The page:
>       Most planets in the solar system share Earth's
>origins, so if they have life, it is probably single-
>celled and  subterranean.  And they probably do have life.
>Whole gooey tons of life.
>     We're never going to "run out of oil."  It's not
>possible.  Left to themselves long enough, most depleted
>oil patches will slowly fill back up.  Because they're not
>buried deposits.  They're lakes, backed up from streams
>originating far deeper down.   The planet would have
>smothered in its own CO2 like Venus a long time ago,
>except that the surface biosphere has been laboring
>mightly to remove CO2 from the atmosphere, and save it in
>massive fossil chalkbeds up on the surface.
>     Even if we *did* run out of oil, there are enough
>methane hydrates oozing up in ocean sediments to make all
>known oil reserves on Earth seem minor.  There's probably
>"oil" or "coal" under almost *everything*, any kind of
>non-porous rock that can catch the flow and hold it down
>for a while.  It's just that mistaken geological
>assumptions have led us to drill for oil in a minor
>variety of places.
>    Who is Thomas Gold?  Well, he's not an insane crank.
>He's a physicist, and a very blue-sky thinker.  Gold was
>the first guy to theorize that pulsars were rotating
>neutron stars.  He theorized that the early Earth might
>have flipped its axis of rotation (which, apparently, it
>did).  Gold has been saying for quite a long time that oil
>and gas are basic planetary substances, not fossils.  But
>now he's put together his best arguments in book length,
>and his thesis is considerably embroidered with many sub-
>theories and bizarre implications.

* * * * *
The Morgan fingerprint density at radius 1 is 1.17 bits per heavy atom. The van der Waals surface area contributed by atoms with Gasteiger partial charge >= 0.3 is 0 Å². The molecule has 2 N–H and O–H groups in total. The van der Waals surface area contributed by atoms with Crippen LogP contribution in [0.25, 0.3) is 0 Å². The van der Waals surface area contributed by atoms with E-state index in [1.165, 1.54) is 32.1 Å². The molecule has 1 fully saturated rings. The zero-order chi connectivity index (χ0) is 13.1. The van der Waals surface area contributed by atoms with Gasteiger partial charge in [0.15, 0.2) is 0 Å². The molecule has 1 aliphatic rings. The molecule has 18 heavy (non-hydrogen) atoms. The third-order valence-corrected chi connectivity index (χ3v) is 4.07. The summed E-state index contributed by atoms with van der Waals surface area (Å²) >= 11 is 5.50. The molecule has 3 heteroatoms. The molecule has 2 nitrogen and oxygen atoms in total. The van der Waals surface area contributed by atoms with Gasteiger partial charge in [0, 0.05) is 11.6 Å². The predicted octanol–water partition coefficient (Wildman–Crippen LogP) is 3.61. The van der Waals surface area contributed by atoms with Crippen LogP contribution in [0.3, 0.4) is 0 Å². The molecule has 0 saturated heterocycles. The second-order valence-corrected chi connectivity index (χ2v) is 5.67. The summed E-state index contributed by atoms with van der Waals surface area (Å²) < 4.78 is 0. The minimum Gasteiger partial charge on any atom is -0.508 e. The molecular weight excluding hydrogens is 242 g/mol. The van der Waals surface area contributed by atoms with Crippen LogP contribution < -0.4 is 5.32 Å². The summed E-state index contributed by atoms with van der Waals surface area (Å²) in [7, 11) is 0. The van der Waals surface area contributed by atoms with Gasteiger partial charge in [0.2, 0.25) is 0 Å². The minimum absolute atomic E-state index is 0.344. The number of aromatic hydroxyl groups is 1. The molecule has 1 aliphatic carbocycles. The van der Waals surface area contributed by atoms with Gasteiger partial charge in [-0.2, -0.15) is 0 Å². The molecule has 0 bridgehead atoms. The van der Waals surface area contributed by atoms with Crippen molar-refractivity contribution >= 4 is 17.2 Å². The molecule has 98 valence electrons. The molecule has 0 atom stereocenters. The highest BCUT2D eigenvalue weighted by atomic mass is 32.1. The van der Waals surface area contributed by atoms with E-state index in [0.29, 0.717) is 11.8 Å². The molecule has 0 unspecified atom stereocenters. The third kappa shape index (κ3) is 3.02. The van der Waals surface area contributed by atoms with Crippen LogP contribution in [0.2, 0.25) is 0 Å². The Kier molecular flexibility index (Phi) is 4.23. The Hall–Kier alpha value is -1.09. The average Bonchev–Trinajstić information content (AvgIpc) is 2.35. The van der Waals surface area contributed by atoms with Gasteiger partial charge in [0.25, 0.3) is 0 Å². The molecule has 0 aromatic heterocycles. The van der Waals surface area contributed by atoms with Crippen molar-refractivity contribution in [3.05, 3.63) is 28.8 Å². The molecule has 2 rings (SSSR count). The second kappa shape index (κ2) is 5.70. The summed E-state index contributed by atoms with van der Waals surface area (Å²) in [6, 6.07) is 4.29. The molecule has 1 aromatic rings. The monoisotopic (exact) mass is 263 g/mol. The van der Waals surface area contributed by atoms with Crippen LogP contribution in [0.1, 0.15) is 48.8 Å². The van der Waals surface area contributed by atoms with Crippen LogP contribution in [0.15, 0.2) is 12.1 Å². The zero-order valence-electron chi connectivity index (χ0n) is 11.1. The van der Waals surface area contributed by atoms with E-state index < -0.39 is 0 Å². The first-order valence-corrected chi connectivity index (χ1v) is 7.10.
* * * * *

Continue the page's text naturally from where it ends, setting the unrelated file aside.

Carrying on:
>   Here are some reasons not to dismiss the whole scheme
>1.  Plate tectonics is a weirder idea than this, and that
>wasn't accepted until the 1960s.
>2.  Geology's full of ancient dogma because geology's a
>very old science.  We thought we understood the earth long
>before we caught on to the truth about the other planets.
>Planets and asteroids have plenty of goop that looks like
>coal, natural gas, and oil.
>3.  If oil is a fossil, then how come oil beds are so
>often full of helium?  Helium is an astrophysics thing;
>there aren't any plants or animals that metabolize helium.
>4.  It took us until the 1970s to realize that the earth
>has chemosynthetic life forms.  But these creatures live
>around the tectonic rifts that girdle the whole planet.
>That's the biggest habitat on earth.  These vent creatures
>are totally dependent on weird, thermophile bacteria.
>And they're not just based on volcanic seeps either,
>because these biota have also been discovered around
>underwater oil seeps.
>5.  Once people started looking for subterranean bacteria,
>they've have been able to find living bacteria as far down
>as they've been able to drill.
>     Extraordinary statements require extraordinary
>evidence.  There's a lot less evidence than I'd like to
>see in this book. For one counter-argument, I couldn't
>help but notice that Gold's "pores" in the stony Earth
>have whatever qualities he needs, whenever he needs them
>to make his case.   Sometimes they're fast, sometimes
>they're slow, sometimes they're chemical filters,
>sometimes they're high-speed conduits, sometimes they're
>tiny, sometimes they're oceanic, sometimes they're steady-
>state, sometimes they're catastrophic, and so on. Granted,
>the Earth has a lot of natural variety, but that's not for
>our rhetorical convenience.
>   But if he's half-right about any of the stuff he says
>here, the human race knows nothing worth knowing about the
>biosphere and carbon dioxide.  If he's right, we've been
>utterly ignorance throughout the twentieth century about
>the most basic facts of planetary life.
>O=c=O O=c=O O=c=O O=c=O O=c=O O=c=O
>O=c=O O=c=O O=c=O O=c=O O=c=O O=c=O

Robert Kennedy, PE